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BENNINGTON — Country music singer and songwriter Carly Rogers has a busy Thanksgiving weekend planned while she’s visiting her hometown — three shows in four days, all a stone’s throw from the Four Corners.

But that busy schedule didn’t keep Rogers from spending about an hour in Matt Edwards’ chorus classroom at Mount Anthony Union Middle School on Tuesday — a classroom where she got education and inspiration to follow her dreams.

For an hour, Rogers answered student questions, performed her music, listened to their singing, and offered wisdom from her personal experience.

Rogers, who moved to Nashville after graduating from Mount Anthony Union High School in 2014, walked into the middle school with her guitar bag over her shoulder shortly before 10 a.m. Tuesday.

It brought back memories for Rogers and for some teachers, who greeted her in the lobby or popped into the class to watch and listen. As a kid, Rogers was part of MAUMS’ first sixth-grade class.

Laurie Burdick, an intensive needs specialist at MAUMS, was among those welcoming Rogers back to MAUMS. She’s known Rogers since she was a kid.

“She’s very dedicated to her craft,” Burdick said. “She has been since she was little.”

Once the students settled in and quieted down, Rogers sang verses from two of her songs — “These Walls,” which she wrote about her family home in Bennington, and “Straight Out The Country,” which one of the students requested.

The students returned the favor, singing “Dandelions” by Ruth Berhe and “Rolling in the Deep” by Adele.

Rogers, standing in front of the class, listened intently and nodded along to the beat. After the first song, she praised the soloists, and suggested that they turn up the volume, and their confidence, a little bit. They did so on “Rolling in the Deep,” and Rogers said she was impressed with the solos and the group’s harmonizing.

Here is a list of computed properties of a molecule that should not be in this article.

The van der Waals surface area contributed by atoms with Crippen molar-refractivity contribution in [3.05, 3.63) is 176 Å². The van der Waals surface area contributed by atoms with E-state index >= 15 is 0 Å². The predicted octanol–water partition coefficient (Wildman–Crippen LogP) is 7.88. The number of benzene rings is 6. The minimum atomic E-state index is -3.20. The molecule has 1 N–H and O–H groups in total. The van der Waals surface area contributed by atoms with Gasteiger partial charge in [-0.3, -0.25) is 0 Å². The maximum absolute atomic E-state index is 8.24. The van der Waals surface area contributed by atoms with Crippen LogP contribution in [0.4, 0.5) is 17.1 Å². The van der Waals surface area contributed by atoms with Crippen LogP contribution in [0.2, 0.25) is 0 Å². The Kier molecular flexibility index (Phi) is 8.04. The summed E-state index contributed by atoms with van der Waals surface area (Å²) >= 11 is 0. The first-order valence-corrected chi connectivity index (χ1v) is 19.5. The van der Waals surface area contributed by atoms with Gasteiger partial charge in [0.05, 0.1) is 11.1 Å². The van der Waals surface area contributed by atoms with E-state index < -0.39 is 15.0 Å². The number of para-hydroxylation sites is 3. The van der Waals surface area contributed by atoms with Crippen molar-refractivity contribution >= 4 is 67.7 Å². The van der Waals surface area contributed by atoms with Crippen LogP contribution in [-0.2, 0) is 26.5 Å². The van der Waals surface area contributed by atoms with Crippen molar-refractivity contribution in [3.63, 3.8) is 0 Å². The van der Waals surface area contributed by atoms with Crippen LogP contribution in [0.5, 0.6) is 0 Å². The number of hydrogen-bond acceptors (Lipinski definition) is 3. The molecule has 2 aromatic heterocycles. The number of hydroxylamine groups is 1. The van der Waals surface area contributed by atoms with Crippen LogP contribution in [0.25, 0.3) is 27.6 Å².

One of the young singers, after delivering a solo, had an emotional moment amid the music, sitting down to shed some nervous tears as friends came to her side. After class, Rogers reassured the student that such strong emotions are natural — and recounted times she’d experienced the very same thing.

“I know that feeling of being so nervous you can’t help but start reacting,” Rogers said. “That is very normal, and I felt that way about a lot of things.”

Edwards said the visit went even better than he'd hoped.  

"the kids asked great questions," he said. "What I want to impress upon my kids is that there's nothing magic about what their dreams are. You have to work hard at the specific things you have to do, and if you have the opportunity to get some feedback from an expert, that's pretty valuable."

The students also now know that "[Rogers] was a kid here at the school just like I am, so it makes things real," he added. 


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While Rogers connected with past teachers and her middle school roots, she has a full plate for the rest of Thanksgiving weekend.

On Wednesday from 8 to 11 p.m., Rogers will perform at Madison Brewing Company on Main Street. On Friday from 8:30 to 11 p.m., she’ll be at the Village Garage Distillery, as part of its launch party for its limited edition Village Fable Gin. Saturday from 6:30 to 8:30 p.m., she will be at 421 Craft Bar and Kitchen.